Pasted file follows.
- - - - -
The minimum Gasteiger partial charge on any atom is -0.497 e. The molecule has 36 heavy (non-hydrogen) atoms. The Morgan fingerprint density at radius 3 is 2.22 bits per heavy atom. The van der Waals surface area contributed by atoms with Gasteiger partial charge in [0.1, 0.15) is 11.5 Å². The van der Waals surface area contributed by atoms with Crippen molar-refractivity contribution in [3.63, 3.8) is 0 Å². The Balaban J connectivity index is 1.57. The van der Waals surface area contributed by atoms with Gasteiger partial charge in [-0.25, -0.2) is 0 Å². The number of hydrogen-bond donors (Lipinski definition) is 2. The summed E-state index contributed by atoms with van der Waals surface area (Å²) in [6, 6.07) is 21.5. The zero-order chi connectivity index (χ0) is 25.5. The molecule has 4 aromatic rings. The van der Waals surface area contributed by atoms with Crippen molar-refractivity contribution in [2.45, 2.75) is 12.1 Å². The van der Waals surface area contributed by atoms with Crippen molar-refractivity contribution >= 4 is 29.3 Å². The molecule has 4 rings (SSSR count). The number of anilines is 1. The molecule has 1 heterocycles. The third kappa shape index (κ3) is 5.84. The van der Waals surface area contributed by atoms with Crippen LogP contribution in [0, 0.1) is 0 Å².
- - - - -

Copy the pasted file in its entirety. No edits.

The minimum Gasteiger partial charge on any atom is -0.497 e. The molecule has 36 heavy (non-hydrogen) atoms. The Morgan fingerprint density at radius 3 is 2.22 bits per heavy atom. The van der Waals surface area contributed by atoms with Gasteiger partial charge in [0.1, 0.15) is 11.5 Å². The van der Waals surface area contributed by atoms with Crippen molar-refractivity contribution in [3.63, 3.8) is 0 Å². The Balaban J connectivity index is 1.57. The van der Waals surface area contributed by atoms with Gasteiger partial charge in [-0.25, -0.2) is 0 Å². The number of hydrogen-bond donors (Lipinski definition) is 2. The summed E-state index contributed by atoms with van der Waals surface area (Å²) in [6, 6.07) is 21.5. The zero-order chi connectivity index (χ0) is 25.5. The molecule has 4 aromatic rings. The van der Waals surface area contributed by atoms with Crippen molar-refractivity contribution in [2.45, 2.75) is 12.1 Å². The van der Waals surface area contributed by atoms with Crippen molar-refractivity contribution >= 4 is 29.3 Å². The molecule has 4 rings (SSSR count). The number of anilines is 1. The molecule has 1 heterocycles. The third kappa shape index (κ3) is 5.84. The van der Waals surface area contributed by atoms with Crippen LogP contribution in [0, 0.1) is 0 Å².